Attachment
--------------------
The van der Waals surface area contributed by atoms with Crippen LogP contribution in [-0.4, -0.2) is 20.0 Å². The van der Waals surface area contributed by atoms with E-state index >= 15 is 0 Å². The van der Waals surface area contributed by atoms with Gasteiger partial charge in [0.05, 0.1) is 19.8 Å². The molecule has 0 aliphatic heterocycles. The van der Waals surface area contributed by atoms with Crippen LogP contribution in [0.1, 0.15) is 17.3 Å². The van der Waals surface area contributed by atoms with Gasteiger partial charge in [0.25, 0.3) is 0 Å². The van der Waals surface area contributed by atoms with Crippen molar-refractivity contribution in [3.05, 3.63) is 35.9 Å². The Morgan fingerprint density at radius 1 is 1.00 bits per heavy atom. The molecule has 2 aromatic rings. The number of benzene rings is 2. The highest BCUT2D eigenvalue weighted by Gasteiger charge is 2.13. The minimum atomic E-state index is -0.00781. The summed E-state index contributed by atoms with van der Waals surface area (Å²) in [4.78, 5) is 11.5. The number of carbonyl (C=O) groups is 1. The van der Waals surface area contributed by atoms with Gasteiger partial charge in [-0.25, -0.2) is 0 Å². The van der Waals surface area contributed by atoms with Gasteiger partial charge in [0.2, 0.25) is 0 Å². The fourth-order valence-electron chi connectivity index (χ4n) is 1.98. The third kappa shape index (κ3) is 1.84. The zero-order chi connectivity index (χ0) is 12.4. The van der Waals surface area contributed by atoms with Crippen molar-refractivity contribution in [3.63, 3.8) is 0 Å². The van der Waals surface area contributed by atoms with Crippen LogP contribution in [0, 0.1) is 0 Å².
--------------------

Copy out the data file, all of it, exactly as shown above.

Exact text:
The van der Waals surface area contributed by atoms with Crippen LogP contribution in [-0.4, -0.2) is 20.0 Å². The van der Waals surface area contributed by atoms with E-state index >= 15 is 0 Å². The van der Waals surface area contributed by atoms with Gasteiger partial charge in [0.05, 0.1) is 19.8 Å². The molecule has 0 aliphatic heterocycles. The van der Waals surface area contributed by atoms with Crippen LogP contribution in [0.1, 0.15) is 17.3 Å². The van der Waals surface area contributed by atoms with Gasteiger partial charge in [0.25, 0.3) is 0 Å². The van der Waals surface area contributed by atoms with Crippen molar-refractivity contribution in [3.05, 3.63) is 35.9 Å². The Morgan fingerprint density at radius 1 is 1.00 bits per heavy atom. The molecule has 2 aromatic rings. The number of benzene rings is 2. The highest BCUT2D eigenvalue weighted by Gasteiger charge is 2.13. The minimum atomic E-state index is -0.00781. The summed E-state index contributed by atoms with van der Waals surface area (Å²) in [4.78, 5) is 11.5. The number of carbonyl (C=O) groups is 1. The van der Waals surface area contributed by atoms with Gasteiger partial charge in [-0.25, -0.2) is 0 Å². The van der Waals surface area contributed by atoms with Gasteiger partial charge in [0.2, 0.25) is 0 Å². The fourth-order valence-electron chi connectivity index (χ4n) is 1.98. The third kappa shape index (κ3) is 1.84. The zero-order chi connectivity index (χ0) is 12.4. The van der Waals surface area contributed by atoms with Crippen molar-refractivity contribution in [3.63, 3.8) is 0 Å². The van der Waals surface area contributed by atoms with Crippen LogP contribution in [0, 0.1) is 0 Å².